Here is Darren Abernethy’s law review note on preemption of state fair share acts that mandate that employers provide certain levels of health insurance. His note, which I have discussed before, is very well done, and Darren has generously allowed me to share it here in full. As readers may recall from earlier posts, Darren discusses the fact that the Maryland Fair Share Act, which as he points out in his note targeted Wal-Mart, was found by the Fourth Circuit to be preempted, and Darren proposes ways to create statutes of this type that might avoid preemption. It’s a terrific note, and in particular his history of the preemption jurisprudence is an excellent tutorial on that particular issue, and I myself will be quick to cite it on that point when briefing the issue in the future.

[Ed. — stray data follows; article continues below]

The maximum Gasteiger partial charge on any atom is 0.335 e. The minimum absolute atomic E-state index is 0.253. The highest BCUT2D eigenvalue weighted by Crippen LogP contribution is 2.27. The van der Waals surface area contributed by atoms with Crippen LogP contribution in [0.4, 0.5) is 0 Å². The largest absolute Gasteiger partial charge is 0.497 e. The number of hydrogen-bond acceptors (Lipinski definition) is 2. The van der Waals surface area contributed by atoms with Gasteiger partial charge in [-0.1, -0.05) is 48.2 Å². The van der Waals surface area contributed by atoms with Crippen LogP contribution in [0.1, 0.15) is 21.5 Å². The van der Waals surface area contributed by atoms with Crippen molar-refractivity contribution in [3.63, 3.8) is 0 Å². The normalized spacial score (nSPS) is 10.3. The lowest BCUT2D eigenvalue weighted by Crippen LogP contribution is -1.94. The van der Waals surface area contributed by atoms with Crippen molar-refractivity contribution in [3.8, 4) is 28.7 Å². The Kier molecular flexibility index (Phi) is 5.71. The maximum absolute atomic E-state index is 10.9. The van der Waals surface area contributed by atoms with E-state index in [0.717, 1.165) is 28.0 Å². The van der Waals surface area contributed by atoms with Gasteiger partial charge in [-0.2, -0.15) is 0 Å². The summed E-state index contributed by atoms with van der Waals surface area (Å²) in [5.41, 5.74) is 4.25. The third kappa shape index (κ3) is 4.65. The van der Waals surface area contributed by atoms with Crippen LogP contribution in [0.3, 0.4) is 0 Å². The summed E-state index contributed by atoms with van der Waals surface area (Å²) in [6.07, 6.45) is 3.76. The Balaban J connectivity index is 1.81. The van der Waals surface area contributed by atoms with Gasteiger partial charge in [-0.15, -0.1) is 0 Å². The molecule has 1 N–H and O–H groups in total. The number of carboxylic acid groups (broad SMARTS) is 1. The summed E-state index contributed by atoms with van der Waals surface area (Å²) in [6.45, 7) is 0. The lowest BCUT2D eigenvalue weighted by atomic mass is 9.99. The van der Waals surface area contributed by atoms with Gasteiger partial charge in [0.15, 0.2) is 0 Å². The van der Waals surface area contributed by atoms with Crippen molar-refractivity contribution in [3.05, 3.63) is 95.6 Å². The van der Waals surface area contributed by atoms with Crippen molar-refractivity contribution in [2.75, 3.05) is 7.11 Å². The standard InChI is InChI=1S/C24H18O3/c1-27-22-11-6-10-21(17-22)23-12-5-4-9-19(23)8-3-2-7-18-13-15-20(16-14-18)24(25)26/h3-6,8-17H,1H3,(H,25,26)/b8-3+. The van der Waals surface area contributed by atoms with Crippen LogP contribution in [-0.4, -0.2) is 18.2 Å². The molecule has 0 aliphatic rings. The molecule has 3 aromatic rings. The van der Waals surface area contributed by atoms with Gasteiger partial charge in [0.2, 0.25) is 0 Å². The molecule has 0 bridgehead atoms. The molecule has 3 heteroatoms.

One particular aspect of Darren’s note struck a chord with me, and provoked a somewhat chilling thought. In discussing ways to craft these types of legislation that might avoid the preemption problem, he recommends – in essence – that such legislation be broad based, which is the opposite, in many ways, of the Maryland Fair Share Act, which I have argued before can be seen almost as a punitive statute aimed at only one employer. We all know the old saying that bad facts make bad law (or is it hard cases make bad law?), and the question that arises is whether that is a fair understanding of the Fourth Circuit’s Fielder decision that found Maryland’s Fair Share Act to be preempted. The Maryland statute clearly aimed at only one employer and was drafted to avoid implicating favored large Maryland employers such as Johns Hopkins Hospital, and that aspect of the statute can be seen in the district court and Fourth Circuit rulings as at least influencing, and possibly animating, the holdings by those courts that the statute was preempted. Might things have come out differently in the district court and the Fourth Circuit absent that factor? The statute might still have been found to be preempted, but it seems to me that  those courts may at the least have been more open – even if still finding the act to be preempted – to nudging the law of preemption along in a way more favorable to these types of statutes had the courts been presented with a better and fairer looking attempt to mandate health insurance benefits. In essence, would the development of this area of the law be a little different if the leading court of appeals analysis of such a statute were, for example, of Massachusetts’ somewhat problematic but nonetheless broader health care reform act, than it will be given that the Fielder decision striking down the Maryland act now holds place of pride in that area of the law? Did the Maryland legislature, by putting one of the worst possible versions of such a statute before the courts, prevent the law from moving in a direction that might have helped such statutes avoid preemption?